Our recommendations for a clean up crew.
In our experience the clean up crew should consist of :-
Trochus snails - about six for a 90 litre tank, but more for a bigger tank. Will eat algae on glass and rocks.
Cerith snails - same quantity. Will eat algae on glass and rocks and keep sand aerated.
Nassarius snails - same quantity. Will eat left over food on the sand and keep sand aerated.
Conch - two for a 90 litre tank. Will eat algae and aerate sand bed.
Algae blenny (Salarias fasciatus) - one. Will eat algae anywhere.
These should be introduced as and when there is food to support them. So, for instance, if your tank has matured to the point of adding livestock, add the nassarius. Add the other snails when algae starts to appear.
If you add them sooner, be prepared to feed them on marine algae tablets or dried seaweed sheets.
A very useful chart to get the correct weight of salt per litre if you make your own seawater up.
A bit of a lesson learned on this.
We originally set this tank up with eco sand which is made of crushed seashells and is supposed to replicate coral sand. We have had a few problems over the few months it has been running, like water going cloudy occasionally and conch and nassarius snails not wanting to walk on it.
So, we took it out of the tank, thoroughly washed it and put it back in. Still the conchs and nassarius reacted like it was hurting them, so I looked closely and saw that the broken pieces of shell, although very small, had sharp edges which must have been hurting the snails foot (think of broken eggshells or sharp grit to keep slugs and snails off your delicate plants).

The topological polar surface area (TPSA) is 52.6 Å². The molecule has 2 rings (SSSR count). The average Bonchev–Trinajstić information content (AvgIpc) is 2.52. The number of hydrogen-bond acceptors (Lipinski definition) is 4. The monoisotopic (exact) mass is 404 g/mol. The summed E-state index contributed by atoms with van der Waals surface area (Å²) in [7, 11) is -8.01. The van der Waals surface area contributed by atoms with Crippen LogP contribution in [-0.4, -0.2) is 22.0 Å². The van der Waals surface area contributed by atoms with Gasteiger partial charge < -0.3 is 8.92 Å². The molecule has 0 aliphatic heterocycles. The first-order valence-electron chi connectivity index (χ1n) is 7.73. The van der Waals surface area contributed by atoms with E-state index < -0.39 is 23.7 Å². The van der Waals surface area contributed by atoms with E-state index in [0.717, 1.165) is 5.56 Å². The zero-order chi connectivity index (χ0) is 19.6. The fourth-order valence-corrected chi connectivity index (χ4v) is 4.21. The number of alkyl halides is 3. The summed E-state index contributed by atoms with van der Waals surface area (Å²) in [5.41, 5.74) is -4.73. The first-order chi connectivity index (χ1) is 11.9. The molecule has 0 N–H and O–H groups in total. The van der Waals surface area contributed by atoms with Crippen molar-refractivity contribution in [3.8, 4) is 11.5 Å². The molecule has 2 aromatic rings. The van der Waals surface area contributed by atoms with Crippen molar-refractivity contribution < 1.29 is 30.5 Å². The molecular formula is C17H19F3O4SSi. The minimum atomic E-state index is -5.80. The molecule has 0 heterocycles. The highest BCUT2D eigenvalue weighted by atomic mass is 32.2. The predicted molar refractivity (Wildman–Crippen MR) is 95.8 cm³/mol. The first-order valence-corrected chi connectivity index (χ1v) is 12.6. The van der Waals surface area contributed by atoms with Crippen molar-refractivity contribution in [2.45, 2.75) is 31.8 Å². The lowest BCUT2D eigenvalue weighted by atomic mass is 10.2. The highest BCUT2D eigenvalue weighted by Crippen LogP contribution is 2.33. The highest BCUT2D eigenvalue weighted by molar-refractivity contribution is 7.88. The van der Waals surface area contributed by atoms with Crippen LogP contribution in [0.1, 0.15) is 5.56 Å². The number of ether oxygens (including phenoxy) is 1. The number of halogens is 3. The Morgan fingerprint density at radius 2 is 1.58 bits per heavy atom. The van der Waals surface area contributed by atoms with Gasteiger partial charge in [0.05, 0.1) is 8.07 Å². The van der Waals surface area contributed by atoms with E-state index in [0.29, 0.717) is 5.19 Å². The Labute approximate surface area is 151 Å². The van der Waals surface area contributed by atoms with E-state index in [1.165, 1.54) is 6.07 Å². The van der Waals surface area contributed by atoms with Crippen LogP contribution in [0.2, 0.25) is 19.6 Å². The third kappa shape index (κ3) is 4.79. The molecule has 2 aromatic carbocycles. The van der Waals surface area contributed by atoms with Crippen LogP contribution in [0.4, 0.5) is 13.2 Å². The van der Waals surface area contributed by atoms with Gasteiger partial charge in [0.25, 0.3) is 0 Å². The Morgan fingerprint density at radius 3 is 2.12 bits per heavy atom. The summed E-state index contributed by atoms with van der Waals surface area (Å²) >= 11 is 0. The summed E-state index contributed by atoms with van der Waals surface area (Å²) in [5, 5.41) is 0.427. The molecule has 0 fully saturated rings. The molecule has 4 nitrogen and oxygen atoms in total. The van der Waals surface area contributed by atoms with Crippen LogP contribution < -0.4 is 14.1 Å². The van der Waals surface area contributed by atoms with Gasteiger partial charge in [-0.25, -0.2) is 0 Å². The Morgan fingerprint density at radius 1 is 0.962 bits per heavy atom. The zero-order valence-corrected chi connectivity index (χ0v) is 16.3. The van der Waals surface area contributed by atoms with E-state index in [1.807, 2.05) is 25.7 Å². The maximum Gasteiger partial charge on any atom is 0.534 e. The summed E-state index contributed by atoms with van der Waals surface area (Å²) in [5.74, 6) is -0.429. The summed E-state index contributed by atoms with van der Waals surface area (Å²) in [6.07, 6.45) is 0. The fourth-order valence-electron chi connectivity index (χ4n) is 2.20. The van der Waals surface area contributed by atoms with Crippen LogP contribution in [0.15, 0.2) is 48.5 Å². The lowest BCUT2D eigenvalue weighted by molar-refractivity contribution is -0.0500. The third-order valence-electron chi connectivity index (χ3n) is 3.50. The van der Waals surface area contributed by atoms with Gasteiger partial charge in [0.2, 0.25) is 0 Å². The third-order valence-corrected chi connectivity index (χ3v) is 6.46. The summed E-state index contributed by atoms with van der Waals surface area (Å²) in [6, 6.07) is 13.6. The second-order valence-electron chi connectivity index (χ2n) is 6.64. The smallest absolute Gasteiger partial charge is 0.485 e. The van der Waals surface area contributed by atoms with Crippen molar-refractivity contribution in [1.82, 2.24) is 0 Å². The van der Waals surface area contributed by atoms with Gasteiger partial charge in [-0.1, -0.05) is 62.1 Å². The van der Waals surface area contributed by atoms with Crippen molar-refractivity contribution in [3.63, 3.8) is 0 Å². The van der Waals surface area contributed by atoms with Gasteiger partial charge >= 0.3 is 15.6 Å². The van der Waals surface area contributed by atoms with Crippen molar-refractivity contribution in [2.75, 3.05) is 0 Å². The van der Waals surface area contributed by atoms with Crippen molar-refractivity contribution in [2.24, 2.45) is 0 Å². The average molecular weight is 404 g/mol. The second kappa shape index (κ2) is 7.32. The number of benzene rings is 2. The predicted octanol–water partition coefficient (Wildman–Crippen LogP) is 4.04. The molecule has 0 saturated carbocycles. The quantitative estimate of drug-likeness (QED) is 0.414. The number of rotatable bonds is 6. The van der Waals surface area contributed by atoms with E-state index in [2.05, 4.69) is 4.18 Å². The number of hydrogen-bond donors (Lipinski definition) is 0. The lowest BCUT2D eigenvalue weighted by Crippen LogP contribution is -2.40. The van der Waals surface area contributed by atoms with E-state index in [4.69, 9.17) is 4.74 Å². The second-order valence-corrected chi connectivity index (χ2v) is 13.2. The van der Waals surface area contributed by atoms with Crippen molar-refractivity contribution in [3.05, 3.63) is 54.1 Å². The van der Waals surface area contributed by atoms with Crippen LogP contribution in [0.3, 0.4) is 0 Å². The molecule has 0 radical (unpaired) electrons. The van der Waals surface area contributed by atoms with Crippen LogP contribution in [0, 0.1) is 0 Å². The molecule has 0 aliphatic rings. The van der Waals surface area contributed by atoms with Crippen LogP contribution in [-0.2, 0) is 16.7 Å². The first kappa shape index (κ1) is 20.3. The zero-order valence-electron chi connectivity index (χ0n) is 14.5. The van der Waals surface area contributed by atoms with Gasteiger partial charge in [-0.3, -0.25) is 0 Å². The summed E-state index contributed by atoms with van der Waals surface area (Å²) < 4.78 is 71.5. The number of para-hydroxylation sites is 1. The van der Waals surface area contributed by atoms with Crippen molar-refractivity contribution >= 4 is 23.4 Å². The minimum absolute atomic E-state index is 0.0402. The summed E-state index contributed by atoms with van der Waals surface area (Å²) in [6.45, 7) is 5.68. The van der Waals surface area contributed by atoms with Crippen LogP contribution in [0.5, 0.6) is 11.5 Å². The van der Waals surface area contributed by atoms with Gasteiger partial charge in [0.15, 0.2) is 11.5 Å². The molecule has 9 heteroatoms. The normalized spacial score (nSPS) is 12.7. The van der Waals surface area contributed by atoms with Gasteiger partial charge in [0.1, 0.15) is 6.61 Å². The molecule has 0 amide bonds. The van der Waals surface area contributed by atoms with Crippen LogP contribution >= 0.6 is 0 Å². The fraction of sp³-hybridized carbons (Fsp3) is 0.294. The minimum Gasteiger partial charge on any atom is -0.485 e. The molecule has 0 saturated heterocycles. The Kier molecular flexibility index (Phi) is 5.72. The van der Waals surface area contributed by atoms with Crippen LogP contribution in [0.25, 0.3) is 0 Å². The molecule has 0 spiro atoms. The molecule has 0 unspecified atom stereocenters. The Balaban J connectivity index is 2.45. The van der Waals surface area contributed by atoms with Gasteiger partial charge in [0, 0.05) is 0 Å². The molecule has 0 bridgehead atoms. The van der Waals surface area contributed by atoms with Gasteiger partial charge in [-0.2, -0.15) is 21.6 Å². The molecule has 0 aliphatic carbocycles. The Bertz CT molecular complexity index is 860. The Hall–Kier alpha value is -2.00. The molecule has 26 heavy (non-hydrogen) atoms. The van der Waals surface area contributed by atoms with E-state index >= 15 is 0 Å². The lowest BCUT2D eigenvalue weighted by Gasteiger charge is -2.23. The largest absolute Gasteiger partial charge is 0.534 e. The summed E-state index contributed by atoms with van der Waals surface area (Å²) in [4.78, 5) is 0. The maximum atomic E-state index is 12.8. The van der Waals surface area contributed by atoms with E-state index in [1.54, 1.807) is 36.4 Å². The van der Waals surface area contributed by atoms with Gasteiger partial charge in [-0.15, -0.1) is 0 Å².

Today we took out the offending eco sand and replaced with coral sand. The eco sand will now be used to protect seedlings in the greenhouse !
Once the water clears a bit more (no matter how much you rinse the sand it always clouds the water !), the conchs and nassarius will hopefully like their new environment and do the cleaning job they enjoy !
What's safe? What's not?by Kevin Frenzel & Renee Hix
Not all seahorse keepers are satisfied with a species only tank. For those who choose to keep a more diverse aquarium environment, it's important to put the seahorses' needs first and select tankmates with caution. With careful planning and consideration, seahorse tanks are no longer confined to being species only, but can house a wide variety of life. Seahorse tanks are becoming more and more beautiful by the day, with many keepers diving into setups containing seahorses, and peaceful fish, as well as many species of corals and macro algae.
The rating system is generally based on the following criteria: temperament/territoriality, swimming patterns, food competition, venoms or toxins, and in some cases, the species' inability to survive in home aquaria. One must bear in mind that there may be some exceptions to a rating based on the temperament of certain specimens, however, the ratings are based on the USUAL specimen's behavior.
Most recent revision: October, 2007
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